It’s understandable the Giants (reportedly Garett Bolles fans) didn’t want to make a first-round reach, in their opinion, for Ryan Ramczyk or Cam Robinson. Especially after they used a No. 9 overall pick on Flowers. But waiting until Round 6 to select line help wasn’t wise, not with the contract conundrum that’s coming and the iffy depth populating this year’s team.

If the Giants had so little faith in this year’s rookie linemen, then wouldn’t trying to go the route many teams did by adding a proven veteran be a better idea? Fluker is far from that.

After all, Flowers wasn’t drafted to play left tackle, yet there he stays, penalty problems and all. This isn’t to say the former Miami standout is a bust, because linemen are taking much longer to develop under the current CBA, but we’re obviously much closer to that becoming a reality. And it would be a sobering one for a franchise that doesn’t get too many chances to make top-10 picks.

Fluker not working out leaves the likes of Bisnowaty and Bobby Hart as emergency options. Couple this with Flowers’ instability on the other side, and Jerry not having an extensive history of solid work, and there is little foundation to speak of.

The two foundational pieces are going to cost come 2018 as well.

With Zeitler signing for a record $12 million per year and once-benched Ronald Leary getting $9 million-plus annually, agents of proven guard starters who will be 2018 UFAs — a class that includes Pugh, Gabe Jackson, Andrew Norwell and Jack Mewhort — are going to be demanding. The number of eight-figure-per-year guards (currently at five) is going to rise as the salary cap continues to, and Pugh’s camp will be seeking at least $10 million per to stay off free agency. The Giants’ insistence on paying three of their four defensive linemen top-market deals has eaten into the funds. Not upping the ante for Pugh, who is feeling pretty good about a free agency bid, before he entered his fifth-year option season could be costly.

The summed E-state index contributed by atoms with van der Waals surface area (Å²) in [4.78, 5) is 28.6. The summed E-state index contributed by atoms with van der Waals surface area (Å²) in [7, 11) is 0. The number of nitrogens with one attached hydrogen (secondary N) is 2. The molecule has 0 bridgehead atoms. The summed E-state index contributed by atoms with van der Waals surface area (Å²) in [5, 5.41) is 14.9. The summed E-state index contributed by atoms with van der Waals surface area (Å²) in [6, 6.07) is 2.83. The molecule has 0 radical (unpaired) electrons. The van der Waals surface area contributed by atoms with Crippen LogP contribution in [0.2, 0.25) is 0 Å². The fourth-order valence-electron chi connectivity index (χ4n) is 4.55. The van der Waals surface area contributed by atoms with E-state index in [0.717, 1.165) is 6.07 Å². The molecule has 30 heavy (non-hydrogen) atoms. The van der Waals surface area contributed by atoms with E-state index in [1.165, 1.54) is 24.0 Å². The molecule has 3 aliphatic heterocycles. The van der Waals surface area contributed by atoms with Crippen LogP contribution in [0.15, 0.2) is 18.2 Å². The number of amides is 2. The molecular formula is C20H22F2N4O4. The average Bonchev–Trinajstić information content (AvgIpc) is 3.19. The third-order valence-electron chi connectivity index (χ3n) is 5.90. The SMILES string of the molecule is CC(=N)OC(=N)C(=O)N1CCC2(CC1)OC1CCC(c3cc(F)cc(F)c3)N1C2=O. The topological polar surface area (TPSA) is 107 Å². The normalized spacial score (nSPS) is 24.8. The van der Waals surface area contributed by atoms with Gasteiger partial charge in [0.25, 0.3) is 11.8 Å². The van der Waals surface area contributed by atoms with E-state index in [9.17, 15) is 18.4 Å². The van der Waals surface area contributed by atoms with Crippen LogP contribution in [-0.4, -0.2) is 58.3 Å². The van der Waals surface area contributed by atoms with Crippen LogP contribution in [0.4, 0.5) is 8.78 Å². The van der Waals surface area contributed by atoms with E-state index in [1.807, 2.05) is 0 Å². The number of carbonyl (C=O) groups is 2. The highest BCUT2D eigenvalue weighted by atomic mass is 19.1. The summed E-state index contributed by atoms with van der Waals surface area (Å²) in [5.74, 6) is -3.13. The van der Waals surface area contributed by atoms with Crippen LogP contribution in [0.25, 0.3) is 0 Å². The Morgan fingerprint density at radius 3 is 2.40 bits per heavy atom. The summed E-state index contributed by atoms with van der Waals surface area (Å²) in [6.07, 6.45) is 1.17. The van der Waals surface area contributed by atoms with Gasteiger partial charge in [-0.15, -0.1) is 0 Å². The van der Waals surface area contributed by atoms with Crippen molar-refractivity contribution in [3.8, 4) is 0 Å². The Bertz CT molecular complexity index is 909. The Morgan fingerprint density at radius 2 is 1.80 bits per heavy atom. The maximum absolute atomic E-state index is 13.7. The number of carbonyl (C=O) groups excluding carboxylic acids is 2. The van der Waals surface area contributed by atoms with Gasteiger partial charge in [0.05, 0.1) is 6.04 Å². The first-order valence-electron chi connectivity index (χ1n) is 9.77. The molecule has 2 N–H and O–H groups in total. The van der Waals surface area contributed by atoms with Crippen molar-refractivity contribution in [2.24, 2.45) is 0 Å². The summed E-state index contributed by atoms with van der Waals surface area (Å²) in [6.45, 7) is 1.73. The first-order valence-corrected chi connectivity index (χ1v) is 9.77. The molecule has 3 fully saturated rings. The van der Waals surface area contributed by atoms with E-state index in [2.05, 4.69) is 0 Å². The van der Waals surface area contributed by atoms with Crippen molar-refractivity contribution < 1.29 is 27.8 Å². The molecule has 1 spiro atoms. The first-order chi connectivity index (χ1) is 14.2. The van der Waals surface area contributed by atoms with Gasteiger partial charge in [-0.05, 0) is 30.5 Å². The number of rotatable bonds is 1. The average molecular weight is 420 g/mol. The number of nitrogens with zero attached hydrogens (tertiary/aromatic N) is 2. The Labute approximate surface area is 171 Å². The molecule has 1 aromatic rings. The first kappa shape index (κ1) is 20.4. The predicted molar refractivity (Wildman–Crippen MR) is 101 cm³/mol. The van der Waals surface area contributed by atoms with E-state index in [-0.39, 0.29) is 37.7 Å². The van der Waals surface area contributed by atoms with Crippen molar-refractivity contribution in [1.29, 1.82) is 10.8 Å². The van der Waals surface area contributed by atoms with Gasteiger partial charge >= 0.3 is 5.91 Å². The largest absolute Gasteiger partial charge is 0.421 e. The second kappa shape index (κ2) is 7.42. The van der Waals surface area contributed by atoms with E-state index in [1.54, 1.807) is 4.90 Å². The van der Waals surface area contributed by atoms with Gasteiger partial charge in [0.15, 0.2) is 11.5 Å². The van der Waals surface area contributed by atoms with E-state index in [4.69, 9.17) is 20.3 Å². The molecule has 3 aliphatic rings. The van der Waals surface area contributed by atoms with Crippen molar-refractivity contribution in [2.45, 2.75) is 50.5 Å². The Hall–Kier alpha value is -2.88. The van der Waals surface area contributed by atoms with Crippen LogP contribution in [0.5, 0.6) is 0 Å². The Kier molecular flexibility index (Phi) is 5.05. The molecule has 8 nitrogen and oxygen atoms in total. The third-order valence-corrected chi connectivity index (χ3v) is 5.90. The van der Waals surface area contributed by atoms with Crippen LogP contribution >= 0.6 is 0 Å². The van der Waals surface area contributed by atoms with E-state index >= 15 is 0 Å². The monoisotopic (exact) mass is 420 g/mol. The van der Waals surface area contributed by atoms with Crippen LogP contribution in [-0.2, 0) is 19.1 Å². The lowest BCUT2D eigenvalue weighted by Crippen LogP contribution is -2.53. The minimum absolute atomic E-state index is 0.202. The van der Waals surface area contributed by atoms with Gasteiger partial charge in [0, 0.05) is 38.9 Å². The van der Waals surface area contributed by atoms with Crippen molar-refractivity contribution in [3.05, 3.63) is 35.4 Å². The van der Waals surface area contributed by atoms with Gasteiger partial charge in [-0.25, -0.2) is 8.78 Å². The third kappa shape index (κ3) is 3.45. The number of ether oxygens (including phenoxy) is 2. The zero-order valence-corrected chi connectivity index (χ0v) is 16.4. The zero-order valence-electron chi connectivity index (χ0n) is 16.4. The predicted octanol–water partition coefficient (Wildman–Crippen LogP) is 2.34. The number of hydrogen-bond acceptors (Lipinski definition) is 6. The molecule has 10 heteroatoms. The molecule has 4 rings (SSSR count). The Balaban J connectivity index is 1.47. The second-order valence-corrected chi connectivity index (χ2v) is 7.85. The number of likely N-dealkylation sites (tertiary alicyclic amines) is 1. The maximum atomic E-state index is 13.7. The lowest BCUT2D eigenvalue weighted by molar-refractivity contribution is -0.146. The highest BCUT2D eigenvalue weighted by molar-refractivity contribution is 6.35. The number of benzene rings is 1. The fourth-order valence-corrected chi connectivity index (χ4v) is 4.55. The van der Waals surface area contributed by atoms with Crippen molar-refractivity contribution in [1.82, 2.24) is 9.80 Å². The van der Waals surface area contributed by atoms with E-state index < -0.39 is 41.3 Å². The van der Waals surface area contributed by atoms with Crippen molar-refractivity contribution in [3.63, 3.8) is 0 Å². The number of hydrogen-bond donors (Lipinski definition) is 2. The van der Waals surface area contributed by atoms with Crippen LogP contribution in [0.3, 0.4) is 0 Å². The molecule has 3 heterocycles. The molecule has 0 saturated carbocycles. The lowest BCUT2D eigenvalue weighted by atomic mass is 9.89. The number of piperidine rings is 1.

Because the center market hasn’t blown up like guard has, and the fact that New York’s snapper is not on Pugh’s level yet, would make Richburg easier to keep. But part-time Packers starter J.C. Tretter just signed for nearly $6 million per year; the Giants’ second-best lineman will understandably want far more.

Going into 2018, only Flowers and Jerry are under contract among projected Giants starters. That’s a grim picture.

Drafting a receiving tight end and signing the greatest mercenary receiver in NFL history suggest more spread looks and additional one-on-one assignments up front. For a team with one of the worst sets of tackles, that could negate some of Manning’s opportunities to capitalize on his restocked arsenal.

Free agent options are obviously scarce, but it may come to that, especially if Flowers disappoints this summer. He should have been tried at right tackle before now anyway.

There’s just a lot that has to go right for the Giants to trot out a quality group here, and the blocking contingent that does show up could damage Big Blue’s efforts at booking a home playoff game for the first time in six years.